A fact not generally known nor appreciated is that Houston is the result of a disagreement between the Allens and the Harrises. There was no serious quarrel or anything of that sort. They differed about land matters, with the result that the Allens, instead of joining the Harrises in their efforts to build up the already established town of Harrisburg, came 5 miles by land and about 16 miles by water further up the bayou, and laid the foundation for the rival town.
Now, as a matter of fact, there was no good reason for the new town. The location at Harrisburg was ideal and had many advantages, naturally, that Houston had to create artificially. There was, to begin with, 16 miles of very crooked and hardly navigable bayou to be overcome in order to reach Houston, while the new site had absolutely nothing to compensate for this disadvantage.
However, there was an element injected into the controversy that helped the Allens wonderfully in carrying out their scheme. Santa Anna's soldiers showed up just at the critical moment and burned Harrisburg. Before the Harrises could recover from the blow, and while their town still lay in ashes, the Allens acted and not only had their town laid out, but were actively engaged in selling town lots to settlers. Not much progress was made during the first year, however, and there was not much of a city in evidence and scarcely more to indicate that city was to be, for Governor Frank Lubbock, in his memoirs, gives an amusing description of his search for the town, even after he had reached and passed the foot of Main Street. He came to Houston on the first steamboat that ever arrived here and it took 4 days to make the trip from Harrisburg to Houston. That being the pioneer trip an immense amount of work had to be done to clear the stream of sunken logs and overhanging trees. There was plenty of water, but there were numerous obstructions in and over the channel. After the first boat, there was little or no delay and before long there were other boats that came to Houston, and in a year or two there was a regular service established between Houston and Galveston.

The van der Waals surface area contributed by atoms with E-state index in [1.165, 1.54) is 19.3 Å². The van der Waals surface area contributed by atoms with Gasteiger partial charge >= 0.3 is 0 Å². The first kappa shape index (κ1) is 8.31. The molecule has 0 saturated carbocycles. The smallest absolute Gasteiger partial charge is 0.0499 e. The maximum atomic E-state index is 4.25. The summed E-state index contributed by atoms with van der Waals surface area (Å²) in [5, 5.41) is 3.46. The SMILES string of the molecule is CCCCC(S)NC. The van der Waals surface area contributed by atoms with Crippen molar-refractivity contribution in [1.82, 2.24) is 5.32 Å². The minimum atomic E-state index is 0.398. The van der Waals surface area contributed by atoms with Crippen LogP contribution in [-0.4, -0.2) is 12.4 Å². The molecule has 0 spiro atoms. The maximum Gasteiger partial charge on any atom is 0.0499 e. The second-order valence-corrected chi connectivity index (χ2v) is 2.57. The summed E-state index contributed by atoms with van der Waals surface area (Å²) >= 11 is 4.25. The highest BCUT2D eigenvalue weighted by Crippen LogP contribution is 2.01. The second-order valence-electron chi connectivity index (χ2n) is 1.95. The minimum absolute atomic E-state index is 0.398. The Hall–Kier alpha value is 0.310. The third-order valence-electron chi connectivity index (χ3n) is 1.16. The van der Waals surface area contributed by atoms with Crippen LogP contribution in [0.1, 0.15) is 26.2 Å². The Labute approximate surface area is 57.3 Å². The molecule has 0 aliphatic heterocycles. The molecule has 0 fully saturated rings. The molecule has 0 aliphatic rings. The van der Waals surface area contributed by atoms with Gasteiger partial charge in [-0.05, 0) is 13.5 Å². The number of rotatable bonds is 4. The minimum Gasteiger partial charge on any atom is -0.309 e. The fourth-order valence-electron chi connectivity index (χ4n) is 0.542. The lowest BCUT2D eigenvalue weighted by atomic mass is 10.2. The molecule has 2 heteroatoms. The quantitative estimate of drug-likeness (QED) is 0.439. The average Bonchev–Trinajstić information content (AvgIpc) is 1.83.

During the first 18 months of the new city's existence there was little accomplished aside from perfecting the plans and arranging the divisions, for there was not much more of a city than a name and some surveyed streets and lots until late in 1837. By then the town began to show some life and activity. It is true that the city was more like a military camp than anything else, for it was composed largely of tents, with here and there a small log cabin. During 1837 there was a large storehouse built at the corner of Commerce street and Main and at the same time work was begun on the "Mansion House," Houston's first hotel.
But it was not until 1838 that Houston took on genuine city airs. That year an election was held to decide whether the city should be incorporated or not. The result was an affirmative vote and the same year the Texas Congress granted the City of Houston a charter.